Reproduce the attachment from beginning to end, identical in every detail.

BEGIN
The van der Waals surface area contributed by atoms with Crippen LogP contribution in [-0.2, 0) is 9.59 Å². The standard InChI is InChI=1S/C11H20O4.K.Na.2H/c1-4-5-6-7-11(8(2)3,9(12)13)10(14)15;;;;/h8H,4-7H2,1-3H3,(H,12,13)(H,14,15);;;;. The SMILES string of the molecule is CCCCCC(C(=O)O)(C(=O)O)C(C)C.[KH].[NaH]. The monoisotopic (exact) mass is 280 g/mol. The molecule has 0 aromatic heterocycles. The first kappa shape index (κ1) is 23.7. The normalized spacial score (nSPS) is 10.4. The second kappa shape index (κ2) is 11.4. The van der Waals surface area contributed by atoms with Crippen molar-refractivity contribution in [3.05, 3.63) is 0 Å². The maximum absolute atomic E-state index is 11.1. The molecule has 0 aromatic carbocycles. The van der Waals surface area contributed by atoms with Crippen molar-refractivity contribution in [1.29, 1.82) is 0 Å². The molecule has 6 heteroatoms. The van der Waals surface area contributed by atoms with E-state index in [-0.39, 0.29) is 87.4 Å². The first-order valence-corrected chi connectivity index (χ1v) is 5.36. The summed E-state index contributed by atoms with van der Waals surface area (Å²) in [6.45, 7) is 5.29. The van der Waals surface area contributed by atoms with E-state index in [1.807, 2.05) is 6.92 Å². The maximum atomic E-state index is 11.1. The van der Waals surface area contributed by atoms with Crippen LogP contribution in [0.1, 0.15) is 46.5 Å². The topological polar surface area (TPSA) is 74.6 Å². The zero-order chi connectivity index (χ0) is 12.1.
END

The van der Waals surface area contributed by atoms with Crippen LogP contribution in [-0.2, 0) is 9.59 Å². The standard InChI is InChI=1S/C11H20O4.K.Na.2H/c1-4-5-6-7-11(8(2)3,9(12)13)10(14)15;;;;/h8H,4-7H2,1-3H3,(H,12,13)(H,14,15);;;;. The SMILES string of the molecule is CCCCCC(C(=O)O)(C(=O)O)C(C)C.[KH].[NaH]. The monoisotopic (exact) mass is 280 g/mol. The molecule has 0 aromatic heterocycles. The first kappa shape index (κ1) is 23.7. The normalized spacial score (nSPS) is 10.4. The second kappa shape index (κ2) is 11.4. The van der Waals surface area contributed by atoms with Crippen molar-refractivity contribution in [3.05, 3.63) is 0 Å². The maximum absolute atomic E-state index is 11.1. The molecule has 0 aromatic carbocycles. The van der Waals surface area contributed by atoms with Crippen molar-refractivity contribution in [1.29, 1.82) is 0 Å². The molecule has 6 heteroatoms. The van der Waals surface area contributed by atoms with E-state index in [-0.39, 0.29) is 87.4 Å². The first-order valence-corrected chi connectivity index (χ1v) is 5.36. The summed E-state index contributed by atoms with van der Waals surface area (Å²) in [6.45, 7) is 5.29. The van der Waals surface area contributed by atoms with E-state index in [1.807, 2.05) is 6.92 Å². The maximum atomic E-state index is 11.1. The van der Waals surface area contributed by atoms with Crippen LogP contribution in [0.1, 0.15) is 46.5 Å². The topological polar surface area (TPSA) is 74.6 Å². The zero-order chi connectivity index (χ0) is 12.1.